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How does secondary insurance work?

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A brief overview...
  • If you have two different insurance plans, one will be designated your primary insurance and the other will be your secondary
  • Your secondary insurance is supposed to pick up costs that your primary insurance doesn’t cover
  • You do not get to choose which of your insurance plans is primary
  • If you have health insurance through your employer, your workplace plan is typically the primary
  • These primary and secondary rules are known as coordination of benefits
  • Many people have a secondary insurance in addition to their Medicare plan

What is secondary insurance?

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Secondary insurance is a supplemental insurance plan that can serve as a backup plan to your primary insurer. Your primary insurance plan will pick up the majority of your medical costs. However, if you are required to pick up some out of pocket costs, such as co-payments or coinsurance, your secondary insurance may be able to assist in reducing those costs for you. You can submit those costs to your secondary insurance carrier and they may reimburse you. Your secondary insurance might not cover all of your remaining medical expenses.

It is important to note that your secondary insurance will never pay any money towards your primary insurance deductible. If both of your plans have deductibles, you will have to meet both of them before either insurer starts to pay.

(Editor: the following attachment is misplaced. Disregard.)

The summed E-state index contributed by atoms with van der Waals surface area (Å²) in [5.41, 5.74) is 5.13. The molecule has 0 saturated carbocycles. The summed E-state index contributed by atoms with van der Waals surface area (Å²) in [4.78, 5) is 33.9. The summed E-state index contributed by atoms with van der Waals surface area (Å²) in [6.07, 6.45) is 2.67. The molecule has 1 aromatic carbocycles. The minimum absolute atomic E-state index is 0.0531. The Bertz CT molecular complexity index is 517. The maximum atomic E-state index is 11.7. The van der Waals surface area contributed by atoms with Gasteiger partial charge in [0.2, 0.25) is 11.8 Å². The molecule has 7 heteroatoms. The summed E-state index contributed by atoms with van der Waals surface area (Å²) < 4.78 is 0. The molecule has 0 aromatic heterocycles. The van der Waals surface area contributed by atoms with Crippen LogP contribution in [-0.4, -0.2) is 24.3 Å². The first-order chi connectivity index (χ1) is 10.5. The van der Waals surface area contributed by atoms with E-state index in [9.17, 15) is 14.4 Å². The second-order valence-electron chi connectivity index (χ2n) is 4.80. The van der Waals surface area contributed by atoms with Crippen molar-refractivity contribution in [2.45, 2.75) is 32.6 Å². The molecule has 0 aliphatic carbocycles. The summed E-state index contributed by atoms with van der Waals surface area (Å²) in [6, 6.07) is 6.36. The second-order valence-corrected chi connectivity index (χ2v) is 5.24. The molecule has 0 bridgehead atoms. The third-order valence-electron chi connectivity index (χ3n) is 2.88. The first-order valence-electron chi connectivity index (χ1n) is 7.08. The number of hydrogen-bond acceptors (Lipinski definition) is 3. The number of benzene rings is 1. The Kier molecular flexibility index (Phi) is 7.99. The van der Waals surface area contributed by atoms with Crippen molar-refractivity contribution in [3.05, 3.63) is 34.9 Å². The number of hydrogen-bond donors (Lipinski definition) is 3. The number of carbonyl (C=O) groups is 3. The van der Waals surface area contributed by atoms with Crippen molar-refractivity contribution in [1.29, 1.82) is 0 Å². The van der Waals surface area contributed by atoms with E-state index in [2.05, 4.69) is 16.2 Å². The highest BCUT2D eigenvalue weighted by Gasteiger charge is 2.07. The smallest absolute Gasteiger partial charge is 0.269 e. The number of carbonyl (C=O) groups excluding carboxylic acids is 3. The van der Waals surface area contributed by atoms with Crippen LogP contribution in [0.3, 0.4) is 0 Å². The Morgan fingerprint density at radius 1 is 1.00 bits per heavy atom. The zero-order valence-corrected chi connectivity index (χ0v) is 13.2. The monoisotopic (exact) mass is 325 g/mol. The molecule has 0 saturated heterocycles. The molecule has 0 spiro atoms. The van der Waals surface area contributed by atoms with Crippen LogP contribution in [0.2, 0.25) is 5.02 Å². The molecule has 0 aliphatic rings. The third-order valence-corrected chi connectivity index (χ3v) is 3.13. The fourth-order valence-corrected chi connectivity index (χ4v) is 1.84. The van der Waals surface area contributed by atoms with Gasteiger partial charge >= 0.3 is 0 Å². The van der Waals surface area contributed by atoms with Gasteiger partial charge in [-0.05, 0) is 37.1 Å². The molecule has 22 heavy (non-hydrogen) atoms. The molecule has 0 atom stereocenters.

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What is a deductible?

A deductible is a set amount you must pay out of pocket towards your medical expenses before your insurance coverage kicks in. Even after you meet your deductible, you might still be responsible for paying a portion of your medical expenses through a copay or coinsurance.

Under the Affordable Care Act, there are some services that will be covered prior to meeting your deductible for either your primary or secondary insurance. These include preventive services, such as wellness check ups, cholesterol screenings, diabetes screening for those with high blood pressure, certain immunization vaccinations, and obesity screening and counseling. Additional services may be covered depending on your plan and if you meet certain eligibility criteria.

How does secondary insurance work?

Although having two insurance plans can often cut your costs, there are some downsides. You may be paying twice for redundant coverage. In this case, it might be more reasonable for you to just enroll in one plan.

If you do have a primary and a secondary insurance plan, you must submit your claim through the primary first. If you are enrolled in an employer based insurance plan, that will always be your primary.

For example, if you are under the age of 26 and are still on your parents’ health insurance plan, but you also have your own insurance through your workplace, the latter will come first.

A similar scenario may occur if both you and your spouse are offered insurance through your workplaces. If you both choose to take it, your personal work plan will be your primary, while your spouse’s coverage will be your secondary. Many couples only choose to enroll in one employer-sponsored plan under these circumstances.